BackgroundThe first signs of serious mental illnesses (SMIs) including schizophrenia, bipolar disorder and major depression are likely to occur before the age of 25. The combination of high prevalence of severe mental health symptoms, inability to recognise mental health deterioration and increased likelihood of comorbidity in a complex transitional young group makes detecting deterioration paramount. Whilst studies have examined physical and mental health deterioration in adults, no systematic review has examined the indicators of mental and physical deterioration in young adults with SMI. The study aim is to systematically review the existing evidence from observational studies that examine the indicators of mental and physical deterioration in young adults with SMI and highlight gaps in knowledge to inform future research.MethodsSeven databases including CINHAL, MEDLINE, Embase, PsycINFO, Health Management Information Consortium, Cochrane databases and Web of Science will be searched against five main facets (age, serious mental illness, sign, deterioration and patient) and a subsequent comprehensive list of search terms. Searches will be run individually in each database to reflect each unique set of relevant subject headings and appropriate MeSH terms. Inclusion and exclusion criteria were developed and refined by the research team. Two reviewers will participate in each search stage including abstract/title and full text screening, data extraction and appraisal, to ensure reliability. A narrative synthesis of the data will also be conducted.DiscussionThis systematic review will likely make a significant contribution to the field of mental health and help inform future research pertaining to interventions that help highlight deteriorating patients. This may vary depending on the patient group, mental illness or deterioration type.Systematic review registrationPROSPERO CRD42017075755

  • Journal article
    Neves AL, Carter AW, Freise L, Laranjo L, Darzi A, Mayer EKet al., 2018,

    Impact of sharing electronic health records with patients on the quality and safety of care: a systematic review and narrative synthesis protocol

    , BMJ Open, Vol: 8, ISSN: 2044-6055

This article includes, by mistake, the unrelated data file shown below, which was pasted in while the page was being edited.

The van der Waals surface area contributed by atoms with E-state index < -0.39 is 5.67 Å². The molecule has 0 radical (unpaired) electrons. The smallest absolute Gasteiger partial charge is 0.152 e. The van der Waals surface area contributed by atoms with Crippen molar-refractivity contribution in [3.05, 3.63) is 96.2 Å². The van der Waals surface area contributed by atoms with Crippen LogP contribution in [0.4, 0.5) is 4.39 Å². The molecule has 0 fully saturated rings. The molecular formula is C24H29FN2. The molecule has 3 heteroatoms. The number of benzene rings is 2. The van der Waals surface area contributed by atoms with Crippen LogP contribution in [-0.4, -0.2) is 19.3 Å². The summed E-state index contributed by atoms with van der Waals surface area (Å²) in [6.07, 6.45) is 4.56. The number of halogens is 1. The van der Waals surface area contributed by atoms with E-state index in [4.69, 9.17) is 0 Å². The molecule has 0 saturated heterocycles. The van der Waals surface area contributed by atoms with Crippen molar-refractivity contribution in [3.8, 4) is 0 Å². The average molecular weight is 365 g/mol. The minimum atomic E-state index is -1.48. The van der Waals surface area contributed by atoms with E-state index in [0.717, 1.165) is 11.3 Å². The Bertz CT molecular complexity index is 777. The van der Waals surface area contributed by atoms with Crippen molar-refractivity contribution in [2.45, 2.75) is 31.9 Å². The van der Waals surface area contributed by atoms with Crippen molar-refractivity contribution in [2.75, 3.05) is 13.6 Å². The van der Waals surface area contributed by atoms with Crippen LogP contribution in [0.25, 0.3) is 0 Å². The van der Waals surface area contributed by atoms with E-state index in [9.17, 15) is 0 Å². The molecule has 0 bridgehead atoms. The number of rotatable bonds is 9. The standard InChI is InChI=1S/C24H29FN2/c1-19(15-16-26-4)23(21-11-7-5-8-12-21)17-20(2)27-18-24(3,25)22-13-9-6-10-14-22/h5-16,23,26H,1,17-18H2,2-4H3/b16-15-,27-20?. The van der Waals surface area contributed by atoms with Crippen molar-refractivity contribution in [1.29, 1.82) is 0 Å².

Introduction: Providing patients with access to electronic health records (EHRs) has emerged as a promising solution to improve quality of care and safety. As the efforts to develop and implement EHR-based data sharing platforms mature and scale up worldwide, there is a need to evaluate the impact of these interventions and to weigh their relative risks and benefits, in order to inform evidence-based health policies. The aim of this work is to systematically characterise and appraise the demonstrated benefits and risks of sharing EHR with patients, by mapping them across the six domains of quality of care of the Institute of Medicine (IOM) analytical framework (ie, patient-centredness, effectiveness, efficiency, timeliness, equity and safety).Methods and analysis: CINAHL, Cochrane, Embase, HMIC, Medline/PubMed and PsycINFO databases will be searched from January 1997 to August 2017. Primary outcomes will include measures related with the six domains of quality of care of the IOM analytical framework. The quality of the studies will be assessed using the Cochrane Risk of Bias Tool, the ROBINS-I Tool and the Drummond’s checklist. A narrative synthesis will be conducted for all included studies. Subgroup analysis will be performed by domain of quality of care domain and by time scale (ie, short-term, medium-term or long-term impact). The body of evidence will be summarised in a Summary of Findings table and its strength assessed according to the GRADE criteria.Ethics and dissemination: This review does not require ethical approval as it will summarise published studies with non-identifiable data. This protocol complies with the Preferred Reporting Items for Systematic Review and Meta-Analyses Protocols guidelines. Findings will be disseminated widely through peer-reviewed publication and conference presentations, and patient partners will be included in summarising the research findings into lay summaries and reports.PROSPERO registration number: CRD42017070092.